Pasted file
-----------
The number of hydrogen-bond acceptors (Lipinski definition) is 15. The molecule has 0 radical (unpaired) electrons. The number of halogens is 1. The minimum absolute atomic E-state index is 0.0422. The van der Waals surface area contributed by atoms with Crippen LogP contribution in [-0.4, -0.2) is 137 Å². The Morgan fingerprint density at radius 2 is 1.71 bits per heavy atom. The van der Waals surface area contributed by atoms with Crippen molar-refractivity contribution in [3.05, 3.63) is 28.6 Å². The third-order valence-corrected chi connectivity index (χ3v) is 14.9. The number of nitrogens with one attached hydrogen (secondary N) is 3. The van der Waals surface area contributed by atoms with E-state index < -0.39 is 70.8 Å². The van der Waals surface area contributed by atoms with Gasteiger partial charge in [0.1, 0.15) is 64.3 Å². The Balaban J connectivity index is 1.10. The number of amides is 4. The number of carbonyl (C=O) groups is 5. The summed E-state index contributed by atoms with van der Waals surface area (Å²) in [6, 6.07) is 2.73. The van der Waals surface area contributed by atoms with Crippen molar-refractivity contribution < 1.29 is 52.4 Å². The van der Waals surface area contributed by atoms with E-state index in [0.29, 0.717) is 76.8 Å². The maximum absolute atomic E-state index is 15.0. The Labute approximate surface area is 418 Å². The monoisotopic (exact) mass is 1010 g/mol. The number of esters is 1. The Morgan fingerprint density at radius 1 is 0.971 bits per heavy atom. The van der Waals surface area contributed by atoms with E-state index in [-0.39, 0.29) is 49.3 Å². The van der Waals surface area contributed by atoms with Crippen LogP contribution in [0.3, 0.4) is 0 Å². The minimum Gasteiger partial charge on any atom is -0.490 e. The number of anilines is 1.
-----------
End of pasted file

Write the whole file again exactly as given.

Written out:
The number of hydrogen-bond acceptors (Lipinski definition) is 15. The molecule has 0 radical (unpaired) electrons. The number of halogens is 1. The minimum absolute atomic E-state index is 0.0422. The van der Waals surface area contributed by atoms with Crippen LogP contribution in [-0.4, -0.2) is 137 Å². The Morgan fingerprint density at radius 2 is 1.71 bits per heavy atom. The van der Waals surface area contributed by atoms with Crippen molar-refractivity contribution in [3.05, 3.63) is 28.6 Å². The third-order valence-corrected chi connectivity index (χ3v) is 14.9. The number of nitrogens with one attached hydrogen (secondary N) is 3. The van der Waals surface area contributed by atoms with E-state index < -0.39 is 70.8 Å². The van der Waals surface area contributed by atoms with Gasteiger partial charge in [0.1, 0.15) is 64.3 Å². The Balaban J connectivity index is 1.10. The number of amides is 4. The number of carbonyl (C=O) groups is 5. The summed E-state index contributed by atoms with van der Waals surface area (Å²) in [6, 6.07) is 2.73. The van der Waals surface area contributed by atoms with Crippen molar-refractivity contribution < 1.29 is 52.4 Å². The van der Waals surface area contributed by atoms with E-state index in [0.29, 0.717) is 76.8 Å². The maximum absolute atomic E-state index is 15.0. The Labute approximate surface area is 418 Å². The monoisotopic (exact) mass is 1010 g/mol. The number of esters is 1. The Morgan fingerprint density at radius 1 is 0.971 bits per heavy atom. The van der Waals surface area contributed by atoms with E-state index in [-0.39, 0.29) is 49.3 Å². The van der Waals surface area contributed by atoms with Crippen LogP contribution in [0.3, 0.4) is 0 Å². The minimum Gasteiger partial charge on any atom is -0.490 e. The number of anilines is 1.